Penn lecturer Paul Hendrickson celebrated the publication of his newest book at a Kelly Writers House event Wednesday night.
Hendrickson's friends, colleagues, and previous students filled the room to hear about his newest work, "Plagued by Fire: The Dreams and Furies of Frank Lloyd Wright," which was published earlier this month. At the event, Hendrickson discussed some of the interesting parts of Wright's life contained in the book and talked about his own experiences writing it.
Hendrickson, a senior lecturer in the English department, said he spent seven years writing the book, which explores the life of Frank Lloyd Wright. Unlike a standard biographical piece, Hendrickson’s book explores the architect’s humanity by looking at specific events in his life and also analyzes the role that fire and disaster had in defining Wright's existence.
Hendrickson described his previous work as a reporter for the Washington Post, which gave him a passion for investigation that is reflected in his work. He added that working on the book brought challenges as he learned more about Wright and struggled to come to terms with the architect's egotism.
“About four or five years ago, I was having a crisis among many crises, whether I could keep on with this book, and here is why I began to feel that: I disliked him more than I liked him," Hendrickson said. "I began to panic that this man’s ego and arrogance [were] driving me away, and that I would not be able to finish.”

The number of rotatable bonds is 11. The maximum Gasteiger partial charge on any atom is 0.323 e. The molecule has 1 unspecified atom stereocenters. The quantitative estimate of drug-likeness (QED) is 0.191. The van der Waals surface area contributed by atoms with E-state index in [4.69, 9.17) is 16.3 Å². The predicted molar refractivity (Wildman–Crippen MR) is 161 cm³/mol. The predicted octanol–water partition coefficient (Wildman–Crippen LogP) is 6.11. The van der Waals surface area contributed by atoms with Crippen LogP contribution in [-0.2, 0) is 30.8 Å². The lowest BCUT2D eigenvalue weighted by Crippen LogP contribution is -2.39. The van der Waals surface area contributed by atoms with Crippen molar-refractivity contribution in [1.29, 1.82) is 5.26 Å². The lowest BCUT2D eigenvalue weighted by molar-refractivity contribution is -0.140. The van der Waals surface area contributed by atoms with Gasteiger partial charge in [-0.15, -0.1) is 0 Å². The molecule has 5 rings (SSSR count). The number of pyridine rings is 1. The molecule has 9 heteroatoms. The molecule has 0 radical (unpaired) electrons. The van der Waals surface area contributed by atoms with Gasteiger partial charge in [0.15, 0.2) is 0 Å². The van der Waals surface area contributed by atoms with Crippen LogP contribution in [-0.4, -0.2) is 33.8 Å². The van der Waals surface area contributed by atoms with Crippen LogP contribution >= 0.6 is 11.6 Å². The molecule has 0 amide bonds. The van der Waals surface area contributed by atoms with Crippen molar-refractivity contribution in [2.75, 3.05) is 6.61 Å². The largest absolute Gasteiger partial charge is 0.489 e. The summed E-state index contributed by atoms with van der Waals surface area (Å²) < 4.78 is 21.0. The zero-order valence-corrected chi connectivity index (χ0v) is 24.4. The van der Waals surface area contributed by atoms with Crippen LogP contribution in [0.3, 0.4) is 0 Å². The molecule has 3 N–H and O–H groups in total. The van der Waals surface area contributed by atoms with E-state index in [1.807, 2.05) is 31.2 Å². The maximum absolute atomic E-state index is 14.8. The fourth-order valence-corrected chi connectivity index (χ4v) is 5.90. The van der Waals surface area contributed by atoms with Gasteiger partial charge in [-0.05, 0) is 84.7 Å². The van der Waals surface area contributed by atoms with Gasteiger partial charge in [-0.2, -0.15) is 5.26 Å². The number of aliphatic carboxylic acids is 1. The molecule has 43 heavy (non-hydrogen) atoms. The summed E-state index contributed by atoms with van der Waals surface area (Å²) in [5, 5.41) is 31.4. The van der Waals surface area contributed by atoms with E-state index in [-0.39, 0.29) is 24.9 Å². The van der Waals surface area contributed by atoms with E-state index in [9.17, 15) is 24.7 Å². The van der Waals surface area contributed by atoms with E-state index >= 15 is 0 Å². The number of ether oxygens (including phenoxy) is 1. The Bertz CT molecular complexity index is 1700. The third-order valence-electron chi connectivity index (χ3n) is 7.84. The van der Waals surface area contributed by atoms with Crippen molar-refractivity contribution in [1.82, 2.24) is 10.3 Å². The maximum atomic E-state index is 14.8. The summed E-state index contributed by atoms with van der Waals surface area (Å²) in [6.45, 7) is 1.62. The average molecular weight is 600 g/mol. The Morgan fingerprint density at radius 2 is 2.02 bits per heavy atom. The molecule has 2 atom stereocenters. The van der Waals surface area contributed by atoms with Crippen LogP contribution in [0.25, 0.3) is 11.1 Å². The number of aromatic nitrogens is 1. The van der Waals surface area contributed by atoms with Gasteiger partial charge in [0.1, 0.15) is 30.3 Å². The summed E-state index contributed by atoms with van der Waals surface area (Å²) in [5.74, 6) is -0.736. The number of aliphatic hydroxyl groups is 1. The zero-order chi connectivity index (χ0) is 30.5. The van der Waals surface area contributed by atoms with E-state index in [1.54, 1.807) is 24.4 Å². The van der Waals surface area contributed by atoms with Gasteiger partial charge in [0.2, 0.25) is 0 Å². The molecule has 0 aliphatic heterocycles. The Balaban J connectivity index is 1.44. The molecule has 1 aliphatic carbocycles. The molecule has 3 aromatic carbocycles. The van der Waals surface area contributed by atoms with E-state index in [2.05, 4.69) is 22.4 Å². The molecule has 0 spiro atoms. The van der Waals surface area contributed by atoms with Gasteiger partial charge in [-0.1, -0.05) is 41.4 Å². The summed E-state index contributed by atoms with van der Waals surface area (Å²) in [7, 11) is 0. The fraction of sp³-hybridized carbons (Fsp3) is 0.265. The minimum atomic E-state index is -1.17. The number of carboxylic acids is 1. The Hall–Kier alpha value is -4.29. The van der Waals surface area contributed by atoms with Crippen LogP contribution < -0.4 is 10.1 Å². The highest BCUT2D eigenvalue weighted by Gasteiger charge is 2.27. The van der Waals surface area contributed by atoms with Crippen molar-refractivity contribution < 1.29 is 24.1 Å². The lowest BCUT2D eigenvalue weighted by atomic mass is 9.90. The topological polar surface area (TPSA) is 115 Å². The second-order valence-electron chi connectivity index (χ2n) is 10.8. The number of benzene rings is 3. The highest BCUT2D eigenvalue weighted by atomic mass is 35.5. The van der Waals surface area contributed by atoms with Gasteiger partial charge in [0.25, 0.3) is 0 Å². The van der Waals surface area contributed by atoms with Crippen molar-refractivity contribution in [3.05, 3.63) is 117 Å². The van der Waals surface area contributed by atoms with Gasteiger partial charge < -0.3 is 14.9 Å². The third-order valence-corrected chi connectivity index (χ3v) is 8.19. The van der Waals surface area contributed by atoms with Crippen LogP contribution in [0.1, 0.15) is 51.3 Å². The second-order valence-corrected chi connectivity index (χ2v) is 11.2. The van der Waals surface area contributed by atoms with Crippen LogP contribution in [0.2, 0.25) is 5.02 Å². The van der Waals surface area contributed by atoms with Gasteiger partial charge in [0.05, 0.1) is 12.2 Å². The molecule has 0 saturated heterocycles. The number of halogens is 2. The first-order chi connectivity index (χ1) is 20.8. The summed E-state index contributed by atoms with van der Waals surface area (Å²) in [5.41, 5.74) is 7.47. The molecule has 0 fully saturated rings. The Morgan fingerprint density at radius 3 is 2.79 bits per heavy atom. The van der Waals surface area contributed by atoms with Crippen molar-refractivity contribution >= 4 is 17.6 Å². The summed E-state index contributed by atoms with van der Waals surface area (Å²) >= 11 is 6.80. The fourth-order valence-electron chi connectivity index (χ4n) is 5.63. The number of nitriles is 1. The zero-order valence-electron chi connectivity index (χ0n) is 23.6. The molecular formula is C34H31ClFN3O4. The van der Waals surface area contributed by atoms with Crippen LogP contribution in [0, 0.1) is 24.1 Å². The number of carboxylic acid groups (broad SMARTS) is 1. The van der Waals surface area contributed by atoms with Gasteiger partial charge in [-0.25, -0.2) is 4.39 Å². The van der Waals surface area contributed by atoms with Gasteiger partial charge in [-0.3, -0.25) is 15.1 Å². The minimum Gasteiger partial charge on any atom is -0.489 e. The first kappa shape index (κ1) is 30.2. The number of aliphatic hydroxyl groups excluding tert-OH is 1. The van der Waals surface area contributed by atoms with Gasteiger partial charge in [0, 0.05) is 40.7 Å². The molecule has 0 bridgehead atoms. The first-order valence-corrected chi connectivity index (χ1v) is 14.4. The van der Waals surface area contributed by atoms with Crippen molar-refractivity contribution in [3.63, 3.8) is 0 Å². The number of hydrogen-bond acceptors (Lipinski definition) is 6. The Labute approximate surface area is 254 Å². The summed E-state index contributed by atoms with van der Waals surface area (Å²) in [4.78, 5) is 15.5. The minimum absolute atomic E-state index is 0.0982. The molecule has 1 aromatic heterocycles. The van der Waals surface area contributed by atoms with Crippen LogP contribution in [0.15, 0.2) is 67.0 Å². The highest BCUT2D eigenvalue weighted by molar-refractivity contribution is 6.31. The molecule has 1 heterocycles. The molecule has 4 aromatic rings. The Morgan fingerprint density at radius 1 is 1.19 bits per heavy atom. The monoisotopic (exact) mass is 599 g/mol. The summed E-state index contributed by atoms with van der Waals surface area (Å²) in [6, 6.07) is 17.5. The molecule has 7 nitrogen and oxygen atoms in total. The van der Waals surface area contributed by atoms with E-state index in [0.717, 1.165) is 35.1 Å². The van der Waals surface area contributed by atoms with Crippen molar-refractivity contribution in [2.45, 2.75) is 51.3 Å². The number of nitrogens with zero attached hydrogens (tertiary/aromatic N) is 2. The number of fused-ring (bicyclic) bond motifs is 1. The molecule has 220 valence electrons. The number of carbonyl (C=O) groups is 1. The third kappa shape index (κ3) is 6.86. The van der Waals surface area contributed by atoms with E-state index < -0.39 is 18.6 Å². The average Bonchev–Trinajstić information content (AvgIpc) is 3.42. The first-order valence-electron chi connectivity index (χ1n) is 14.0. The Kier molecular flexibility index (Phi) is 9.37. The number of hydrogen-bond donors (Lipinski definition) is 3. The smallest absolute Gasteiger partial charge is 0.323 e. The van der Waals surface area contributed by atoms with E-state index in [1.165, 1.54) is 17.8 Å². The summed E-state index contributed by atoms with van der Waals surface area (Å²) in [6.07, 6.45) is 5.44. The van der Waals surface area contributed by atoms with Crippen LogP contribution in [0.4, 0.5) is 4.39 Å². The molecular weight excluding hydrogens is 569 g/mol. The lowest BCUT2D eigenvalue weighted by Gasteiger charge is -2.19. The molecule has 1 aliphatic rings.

Despite this and many other ups and downs during his investigation, Hendrickson managed to finish his work and celebrate it with many of the important people in his life.
“I’ve read all of Paul’s books," Kelly Writers House Faculty Director Al Filreis said. "He is an obsessive reporter. He gets everything, he goes all out, and it’s inspiring to read a book like this.”
Many former students also attended, pointing out connections between Hendrickson's writing and their experiences in his courses.
“When we wrote our pieces, he always encouraged us to be very like journalistic [and] investigative, but I don’t think I actually realized the extent which that translates to his life because he spent like seven years on this book,” said Engineering junior May Xiao, who took a class with Hendrickson last spring.
“It was wonderful seeing him here, thriving, writing another book.” Wharton junior Alex Poscente added.
After the event, Hendrickson highlighted the role Kelly Writers House has played for him throughout his time at Penn.
“The Kelly Writers House is, in my opinion, the most special building at the University of Pennsylvania because it is a small building in this great pre-professional University full of large buildings," Hendrickson said. "The four-letter word that I like to associate with this building [is] home. This is a homing place.”
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